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Published on: 30/06/2014

There's a positive buzz here at the 5th Sustainability Forum. Plenary sessions recalled the steps leading up to this year's focus on practical tools and approaches towards water, sanitation and hygiene services that last. And there was an important reminder on why we're here: people deserve and demand a service that lasts not just a few years, but for generations. It's imperative that we learn how to make our investments, money, time and effort, contribute to sustainable sanitation services.

The messages tagged #wash2014 on Twitter give a flavour of the active engagement and creative thinking going on today. In each of the 'tracks' -water, sanitation and hygiene, there were presentations and group work on selected tools. And a fair where tools were showcased. I took part in the sanitation sessions and talked to session organisers Evariste Kouassi-Komlan of UNICEF and Guy Norman of WSUP. 

What do we mean by sustainability for sanitation?

For the Forum, track leads chose a specific focus on maintaining operations, services and benefits of sanitation. This implies that any sanitation system should also be beneficial (or at least non-detrimental) in terms of impacts on health, environment social and economic impacts.

What tools for sustainable sanitation exist?

Sustainability requires us to think, plan, finance and monitor differently. Tools are useful, but none is a silver bullet for sustainability.

Evariste Kouassi-Komlan: "We started with the Triple-S tools mapping study, which identified some tools. Sanitation has fewer sustainability tools than water supply and there are fewer tools for urban and peri-urban sanitation. We also reviewed additional tools which were submitted to the Forum and from about 25 tools we selected four for examining here."

Sanitation tools fall into three broad groups:

  • Sector Analysis Tools: which assess the WASH sector within a given jurisdiction (typically a country), often with a broad focus on sustainable service delivery.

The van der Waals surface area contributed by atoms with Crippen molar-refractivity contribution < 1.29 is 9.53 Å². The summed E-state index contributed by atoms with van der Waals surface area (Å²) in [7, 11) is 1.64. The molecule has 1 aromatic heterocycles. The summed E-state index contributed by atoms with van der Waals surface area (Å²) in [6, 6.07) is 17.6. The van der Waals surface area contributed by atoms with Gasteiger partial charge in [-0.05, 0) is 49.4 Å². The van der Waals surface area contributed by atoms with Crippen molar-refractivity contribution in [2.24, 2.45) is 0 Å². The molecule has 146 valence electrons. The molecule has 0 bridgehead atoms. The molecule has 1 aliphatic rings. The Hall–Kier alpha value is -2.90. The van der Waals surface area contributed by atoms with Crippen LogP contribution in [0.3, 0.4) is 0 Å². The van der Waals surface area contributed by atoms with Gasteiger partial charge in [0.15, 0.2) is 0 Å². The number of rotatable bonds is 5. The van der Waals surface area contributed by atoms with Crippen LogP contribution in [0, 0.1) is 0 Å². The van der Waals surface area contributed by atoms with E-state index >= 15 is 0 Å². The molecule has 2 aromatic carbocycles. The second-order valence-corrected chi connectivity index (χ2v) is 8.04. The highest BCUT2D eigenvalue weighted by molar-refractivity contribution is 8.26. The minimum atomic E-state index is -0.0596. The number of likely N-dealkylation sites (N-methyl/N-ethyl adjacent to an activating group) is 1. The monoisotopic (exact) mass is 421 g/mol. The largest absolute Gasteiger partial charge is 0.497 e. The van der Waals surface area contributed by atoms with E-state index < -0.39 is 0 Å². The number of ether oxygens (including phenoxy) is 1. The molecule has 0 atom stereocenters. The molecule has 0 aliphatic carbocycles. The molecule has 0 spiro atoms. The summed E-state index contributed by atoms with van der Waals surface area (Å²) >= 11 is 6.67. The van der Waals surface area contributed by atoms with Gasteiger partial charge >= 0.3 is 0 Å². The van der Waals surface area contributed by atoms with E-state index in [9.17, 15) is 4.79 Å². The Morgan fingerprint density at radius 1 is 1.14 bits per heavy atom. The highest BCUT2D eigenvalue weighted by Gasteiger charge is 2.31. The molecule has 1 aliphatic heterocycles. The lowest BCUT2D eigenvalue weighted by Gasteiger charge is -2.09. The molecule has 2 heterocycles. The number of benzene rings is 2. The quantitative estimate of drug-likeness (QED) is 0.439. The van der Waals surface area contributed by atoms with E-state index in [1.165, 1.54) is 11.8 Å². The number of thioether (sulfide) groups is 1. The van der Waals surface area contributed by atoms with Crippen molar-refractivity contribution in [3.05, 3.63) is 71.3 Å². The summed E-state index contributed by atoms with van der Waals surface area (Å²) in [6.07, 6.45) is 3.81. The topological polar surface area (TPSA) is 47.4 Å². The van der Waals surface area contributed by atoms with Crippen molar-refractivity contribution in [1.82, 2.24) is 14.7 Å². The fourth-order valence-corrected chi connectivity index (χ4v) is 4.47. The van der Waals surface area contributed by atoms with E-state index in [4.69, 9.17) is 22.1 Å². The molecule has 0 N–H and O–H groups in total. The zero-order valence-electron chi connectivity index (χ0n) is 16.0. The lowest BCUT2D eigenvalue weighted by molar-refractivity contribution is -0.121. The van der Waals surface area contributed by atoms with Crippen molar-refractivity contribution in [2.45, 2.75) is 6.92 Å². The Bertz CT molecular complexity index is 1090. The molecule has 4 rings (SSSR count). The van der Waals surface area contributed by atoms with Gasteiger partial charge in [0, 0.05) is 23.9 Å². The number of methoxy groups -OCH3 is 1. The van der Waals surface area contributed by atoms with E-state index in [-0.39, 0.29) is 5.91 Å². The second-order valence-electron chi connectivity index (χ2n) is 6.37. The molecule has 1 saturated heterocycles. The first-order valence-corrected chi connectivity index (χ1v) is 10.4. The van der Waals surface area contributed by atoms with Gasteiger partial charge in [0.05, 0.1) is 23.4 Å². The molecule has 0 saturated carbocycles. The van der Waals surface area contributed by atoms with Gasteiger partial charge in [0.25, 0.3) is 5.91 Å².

• Planning Tools: ranging from small NGO project interventions to city-level or national WASH programmes. These may focus on specific aspects of delivering sustainable services, like financial planning.
  • Sustainability Scoring Tools: designed to assess the likely sustainability of a given organisation, project or district.

Sanitation tools on today's agenda were the country-level Service Delivery Assessment approach (SDA, also called Country Status Overview or MAPAS) and the related tool for analysis of Faecal Sludge Management in cities, the WASHCost costing and planning tool and the Sustainability Check, which gives a snapshot on sustainability of a given intervention. "The tools are interesting sources of learning both in terms of the findings and the methods used. For example the Service Delivery Assessment approach can be adapted in diverse other sanitation contexts beyond faecal sludge management in cities" said Guy Norman.


Each tool has advantages and disadvantages, there is no silver bullet for sustainability in sanitation. Participants reflected on which elements of the tools they found useful. The 'shit mapping' presented by Barbara Evans was found a powerful communication tool to visualise the problem of no/ poor faecal sludge management in a city. A website with diagrams for several cities was identified as a potential useful resource for moving cities forward on sanitation.  

For some, the WASHCost session was an eye-opener. Most organisations don't know the cost of providing sustainable sanitation. The WASHCost tool can help determine these costs and inform discussions about who will finance what, for what level of service. These tools nudge us out of our comfort zone, getting us thinking about 10 years after project implementation and who will cover the costs of making sanitation services last.

Beyond a focus on specific tools and how to adapt them, discussions have started on developing more effective sanitation tools. How to move from tools developed by external NGOs, towards tools that can and will be used in a sustainable way by in-country governments and service providers? Cost and complexity of applying the tools and better alignment with country monitoring processes and systems needs more consideration. There is also a lot to learn about encouraging government leadership for tackling sustainability and applying the tools.

"What we need for achieving sustainability is not tools alone," said Guy Norman concluding today's sanitation sessions "We need to work on changing policy and planning.This is also about changing mind-sets from the dominant taps and toilets mentality and away from organisations' attachment to their own brand."

 (For more about sustainable sanitation tools, see the Forum Pre-read with inputs from Evariste Kouassi-Komlan, Therese Dooley and Guy Norman, sanitation 'track leads' at the Forum) 




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